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Imperial Cannery

The Imperial Cannery complex in the distance with the Fraser River in the foreground

One of many canneries purchased by BC Packers in 1902, Imperial quickly became one of the largest. Image C-04950 courtesy of the Royal BC Museum and Archives.

Imperial Cannery was the largest and longest operating cannery on the Steveston waterfront. It was the Fraser River headquarters for BC Packers Ltd.


49°07’23.8″N 123°10’48.6″W

Benjamin J. Short and W.H. Squair built the Imperial Cannery in 1893. Short and Squair were inexperienced with the canning business and were losing money, so they sold the cannery to BC Packers in 1902. In the 1930s the original cannery was replaced with a much larger building. Production from the Brunswick #1 and Hume Canneries was moved to Imperial, creating the largest cannery in British Columbia at the time. Imperial had four canning lines.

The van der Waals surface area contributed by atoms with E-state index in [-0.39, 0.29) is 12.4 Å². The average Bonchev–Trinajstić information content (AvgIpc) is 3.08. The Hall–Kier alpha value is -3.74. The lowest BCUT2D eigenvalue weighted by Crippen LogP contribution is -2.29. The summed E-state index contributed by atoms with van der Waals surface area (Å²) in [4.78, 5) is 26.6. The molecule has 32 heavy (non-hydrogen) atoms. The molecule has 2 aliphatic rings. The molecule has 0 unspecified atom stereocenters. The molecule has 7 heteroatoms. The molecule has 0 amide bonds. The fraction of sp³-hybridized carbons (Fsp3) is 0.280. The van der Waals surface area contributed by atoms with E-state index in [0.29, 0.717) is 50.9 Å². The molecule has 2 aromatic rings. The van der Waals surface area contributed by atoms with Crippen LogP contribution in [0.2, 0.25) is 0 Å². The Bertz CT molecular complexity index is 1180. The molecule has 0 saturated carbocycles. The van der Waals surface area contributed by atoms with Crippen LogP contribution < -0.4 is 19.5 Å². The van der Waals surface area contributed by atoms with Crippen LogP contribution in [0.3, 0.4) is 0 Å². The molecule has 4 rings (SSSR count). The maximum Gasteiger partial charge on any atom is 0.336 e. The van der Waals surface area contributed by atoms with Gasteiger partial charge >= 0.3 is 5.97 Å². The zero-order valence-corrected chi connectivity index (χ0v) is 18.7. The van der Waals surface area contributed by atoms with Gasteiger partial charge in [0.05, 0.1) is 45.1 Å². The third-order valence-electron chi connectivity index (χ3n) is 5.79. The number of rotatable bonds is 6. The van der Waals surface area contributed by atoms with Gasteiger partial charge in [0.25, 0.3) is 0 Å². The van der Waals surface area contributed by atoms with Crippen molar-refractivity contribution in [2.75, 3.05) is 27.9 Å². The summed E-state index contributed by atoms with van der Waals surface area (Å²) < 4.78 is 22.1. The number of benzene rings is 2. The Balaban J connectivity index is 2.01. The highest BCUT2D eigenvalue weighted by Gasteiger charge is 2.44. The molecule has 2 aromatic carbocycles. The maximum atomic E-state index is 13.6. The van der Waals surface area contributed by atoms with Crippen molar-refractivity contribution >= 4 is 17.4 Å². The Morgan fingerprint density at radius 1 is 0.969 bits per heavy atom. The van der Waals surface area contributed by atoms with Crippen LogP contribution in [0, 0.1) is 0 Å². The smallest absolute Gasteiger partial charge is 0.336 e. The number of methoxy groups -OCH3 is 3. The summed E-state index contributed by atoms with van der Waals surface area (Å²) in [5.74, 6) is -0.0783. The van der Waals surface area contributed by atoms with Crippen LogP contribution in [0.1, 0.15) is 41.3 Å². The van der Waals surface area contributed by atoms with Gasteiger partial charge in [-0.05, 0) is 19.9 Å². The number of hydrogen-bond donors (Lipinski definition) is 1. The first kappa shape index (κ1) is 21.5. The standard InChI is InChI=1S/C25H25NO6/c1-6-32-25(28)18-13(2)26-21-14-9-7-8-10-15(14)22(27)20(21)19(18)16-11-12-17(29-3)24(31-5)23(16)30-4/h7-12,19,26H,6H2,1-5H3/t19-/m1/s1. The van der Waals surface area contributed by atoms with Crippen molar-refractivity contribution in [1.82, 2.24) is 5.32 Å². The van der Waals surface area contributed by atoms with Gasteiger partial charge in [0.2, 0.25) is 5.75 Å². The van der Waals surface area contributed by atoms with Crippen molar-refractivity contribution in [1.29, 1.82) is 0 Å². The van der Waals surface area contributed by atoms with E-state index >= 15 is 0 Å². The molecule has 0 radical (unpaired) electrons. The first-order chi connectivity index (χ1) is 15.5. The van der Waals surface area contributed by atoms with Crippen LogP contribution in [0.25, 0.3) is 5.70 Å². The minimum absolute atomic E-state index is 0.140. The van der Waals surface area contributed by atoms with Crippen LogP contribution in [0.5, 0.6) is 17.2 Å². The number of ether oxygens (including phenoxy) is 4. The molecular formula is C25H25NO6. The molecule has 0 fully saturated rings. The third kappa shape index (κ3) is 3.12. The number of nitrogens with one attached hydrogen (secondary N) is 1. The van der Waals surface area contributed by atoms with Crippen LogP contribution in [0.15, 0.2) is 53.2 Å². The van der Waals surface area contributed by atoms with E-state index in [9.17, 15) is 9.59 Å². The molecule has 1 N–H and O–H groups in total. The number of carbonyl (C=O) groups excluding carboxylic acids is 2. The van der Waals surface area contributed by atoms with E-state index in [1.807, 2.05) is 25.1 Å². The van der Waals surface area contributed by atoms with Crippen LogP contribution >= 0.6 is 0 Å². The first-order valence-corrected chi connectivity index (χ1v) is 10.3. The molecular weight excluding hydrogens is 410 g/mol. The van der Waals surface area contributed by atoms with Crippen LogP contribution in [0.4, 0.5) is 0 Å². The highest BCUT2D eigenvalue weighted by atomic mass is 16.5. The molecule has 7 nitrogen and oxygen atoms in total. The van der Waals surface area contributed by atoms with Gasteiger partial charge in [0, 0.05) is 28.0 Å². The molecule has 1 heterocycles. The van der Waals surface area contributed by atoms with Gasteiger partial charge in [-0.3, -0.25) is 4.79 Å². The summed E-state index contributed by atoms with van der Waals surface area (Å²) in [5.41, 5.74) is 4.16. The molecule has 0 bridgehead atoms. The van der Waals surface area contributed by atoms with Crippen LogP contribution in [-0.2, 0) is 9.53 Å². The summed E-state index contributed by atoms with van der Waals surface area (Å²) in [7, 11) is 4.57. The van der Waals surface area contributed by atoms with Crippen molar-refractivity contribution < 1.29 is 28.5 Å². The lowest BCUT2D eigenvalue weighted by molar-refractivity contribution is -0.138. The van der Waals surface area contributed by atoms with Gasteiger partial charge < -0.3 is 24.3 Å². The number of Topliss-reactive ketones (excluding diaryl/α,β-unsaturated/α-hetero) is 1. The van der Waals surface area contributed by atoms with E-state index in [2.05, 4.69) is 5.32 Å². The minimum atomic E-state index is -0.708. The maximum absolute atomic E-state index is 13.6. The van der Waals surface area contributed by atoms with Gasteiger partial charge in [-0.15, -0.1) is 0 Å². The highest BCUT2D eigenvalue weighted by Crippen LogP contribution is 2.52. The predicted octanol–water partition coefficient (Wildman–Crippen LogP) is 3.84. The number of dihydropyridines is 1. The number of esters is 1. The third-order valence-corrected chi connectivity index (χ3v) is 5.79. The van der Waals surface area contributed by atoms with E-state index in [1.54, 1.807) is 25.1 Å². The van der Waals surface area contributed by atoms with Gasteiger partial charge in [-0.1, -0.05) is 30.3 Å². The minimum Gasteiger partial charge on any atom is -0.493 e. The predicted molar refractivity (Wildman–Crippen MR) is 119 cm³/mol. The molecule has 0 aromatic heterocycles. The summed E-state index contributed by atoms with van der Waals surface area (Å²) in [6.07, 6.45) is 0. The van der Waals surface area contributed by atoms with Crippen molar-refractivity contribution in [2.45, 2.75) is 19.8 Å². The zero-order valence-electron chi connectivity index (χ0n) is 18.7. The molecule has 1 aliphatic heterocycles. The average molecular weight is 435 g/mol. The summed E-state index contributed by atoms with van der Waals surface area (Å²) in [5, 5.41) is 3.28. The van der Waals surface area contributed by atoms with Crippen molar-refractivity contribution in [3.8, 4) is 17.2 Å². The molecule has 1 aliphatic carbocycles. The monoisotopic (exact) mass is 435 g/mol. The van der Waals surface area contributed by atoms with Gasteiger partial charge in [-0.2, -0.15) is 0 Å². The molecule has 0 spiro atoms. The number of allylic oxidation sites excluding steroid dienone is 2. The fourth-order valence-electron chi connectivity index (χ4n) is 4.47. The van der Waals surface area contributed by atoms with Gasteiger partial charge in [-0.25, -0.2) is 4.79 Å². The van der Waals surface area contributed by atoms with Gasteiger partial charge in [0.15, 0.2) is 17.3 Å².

Oysters, clams, herring, tuna, and dog food were also canned at Imperial Cannery. The plant also processed bottom fish, cured fish roe, and rendered herring into fish meal and fish oil. Bottom fish became the most important product for Imperial Cannery from the 1960s to 1980s when many other canneries closed.

Salmon canning ended at Imperial Cannery in 1993, while herring reduction and other operations continued until 1996 when the plant closed.

Women in Cloverleaf uniforms packing Rupert Brand frozen salmon fillets in boxes.

Packaging fish products at Imperial Plant in Richmond. 1950s. Gulf of Georgia Cannery Society Archives 1998.001.019

Red label features a man in fancy clothes and a salmon labeled "Fancy Keta".

One pound can label for the British Columbia Packers Ltd. Grandee Fancy Canadian Salmon. Gulf of Georgia Cannery Society Archives